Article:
Emerging markets
14 Jun 2017 | By Delphine Arrighi

Three reasons why EM debt to retain allure

US dollar-denominated emerging market debt has enjoyed a strong 2017 so far, with the JPM EMBI Global Index returning about 7% in the year to date and its yield dropping towards pre-US election levels.

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US dollar-denominated emerging market debt has enjoyed a strong 2017 so far, with the JPM EMBI Global Index returning about 7% in the year to date and its yield dropping towards pre-US election levels.

While these gains may dim the appeal of the asset class to some investors, especially versus local currency-denominated bonds, we believe hard-currency emerging market debt is likely to remain attractive in the near and medium term for the following reasons.


Large inflows into the asset class this year reflect an improved macroeconomic outlook across emerging markets, as rebounding – or more stable – commodity prices allow countries to repair their external and fiscal balances.

Commodity exporters took advantage of a healthy global economy and low rates to cover still-significant borrowing needs in the first quarter, frontloading their issuance plans as US President Donald Trump’s promise of fiscal stimulus led some to expect higher yields later this year.

Softer-than-expected economic data from the US coupled with Trump’s difficulties in advancing his policies, meanwhile, have now thrown that interest-rate outlook into doubt. At the same time, with the global economy still in recovery mode, major central banks should continue to dial down their stimulus measures in a very gradual manner.


While the level of emerging market debt on average is not improving, it is stabilising – for some countries, at least – thanks in large part to recovering GDP growth.

First-quarter growth data were strong almost across the board and particularly so in central and eastern European countries, which appear set to achieve growth of 3-4% this year. Even Brazil registered a rebound in the first quarter, although this might not be sustained over the rest of the year due to renewed political uncertainty.

Trade data have also improved considerably, with a bounce in exports in Asia taking place alongside improvements for commodity exporters like South Africa. Four of the so-called ‘Fragile Five’ nations – Indonesia, South Africa, Brazil and India – now have current account deficits of less than 2% (versus highs of 6-8% in 2013), leaving just Turkey, where political uncertainty continues to weigh on business and tourism sentiment.

Reduced external vulnerabilities is good news for those countries seeing less pressure on their currencies, while also making them less sensitive to a sudden stop in portfolio inflows.


More stable currencies have also helped to steady emerging market debt levels, especially in nations in sub-Saharan Africa, where high twin deficits led to a freefall in currencies over 2014-2015, triggering a ballooning of their external debt.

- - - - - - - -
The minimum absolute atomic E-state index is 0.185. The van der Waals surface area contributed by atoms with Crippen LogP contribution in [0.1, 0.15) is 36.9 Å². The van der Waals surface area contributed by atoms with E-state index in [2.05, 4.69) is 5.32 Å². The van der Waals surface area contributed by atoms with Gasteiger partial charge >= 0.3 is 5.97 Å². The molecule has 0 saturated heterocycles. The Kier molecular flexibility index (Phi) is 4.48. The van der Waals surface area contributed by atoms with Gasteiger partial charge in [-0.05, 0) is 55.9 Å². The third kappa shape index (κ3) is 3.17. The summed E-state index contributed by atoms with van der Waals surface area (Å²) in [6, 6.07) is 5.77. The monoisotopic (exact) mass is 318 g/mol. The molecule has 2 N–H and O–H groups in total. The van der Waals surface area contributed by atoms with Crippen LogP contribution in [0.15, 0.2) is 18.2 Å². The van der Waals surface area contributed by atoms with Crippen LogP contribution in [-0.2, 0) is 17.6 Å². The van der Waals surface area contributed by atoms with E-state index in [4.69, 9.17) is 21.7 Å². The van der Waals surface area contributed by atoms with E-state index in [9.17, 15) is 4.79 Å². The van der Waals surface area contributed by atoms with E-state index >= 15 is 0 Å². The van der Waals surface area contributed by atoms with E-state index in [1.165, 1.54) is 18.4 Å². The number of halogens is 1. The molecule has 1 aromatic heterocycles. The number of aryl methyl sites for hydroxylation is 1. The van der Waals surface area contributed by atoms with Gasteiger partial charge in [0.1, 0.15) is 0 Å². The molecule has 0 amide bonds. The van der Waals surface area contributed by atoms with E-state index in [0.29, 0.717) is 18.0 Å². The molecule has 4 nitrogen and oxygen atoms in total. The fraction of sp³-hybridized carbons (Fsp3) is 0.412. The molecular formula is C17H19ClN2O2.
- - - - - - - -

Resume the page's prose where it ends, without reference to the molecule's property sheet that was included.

As the cost of servicing external debts continues to weigh on government budgets, the winners will likely be those countries that learn the lessons of the past few years, by reinforcing the fiscal efforts into which they have often been forced during crises. (In this regard, Brazil’s fresh political woes, which will probably limit the ruling coalition’s bid to pass reforms necessary for fiscal consolidation, is concerning.)

Countries like Colombia or South Africa have delivered too little in terms of fiscal consolidation, putting them at risk of further credit downgrades should growth disappoint this year or next. Ghana has also derailed from its International Monetary Fund targets and will now need an extension to finish its programme while the likes of Senegal, Cameroon or even Ivory Coast have shown better fiscal discipline, with more diversified economies and greater resilience to commodity shocks.


In addition to country-specific economic and political risk, the asset class still faces a broader threat: a shift in the global macroeconomic environment. Here we believe emerging markets would be more severely affected by the risk of a global recession than by a more aggressive tightening cycle from the US Federal Reserve, which would ultimately be a sign of stronger growth worldwide.

In short, we expect the benign macroeconomic environment, solid outlook and improving debt sustainability to support emerging market debt in the coming months. But while the first few months of 2017 were very much a play on the rally in commodity prices, the countries set to outperform over the rest of the year are likely to be those with diversified economies, with the ability to deliver strong growth while maintaining fiscal discipline.


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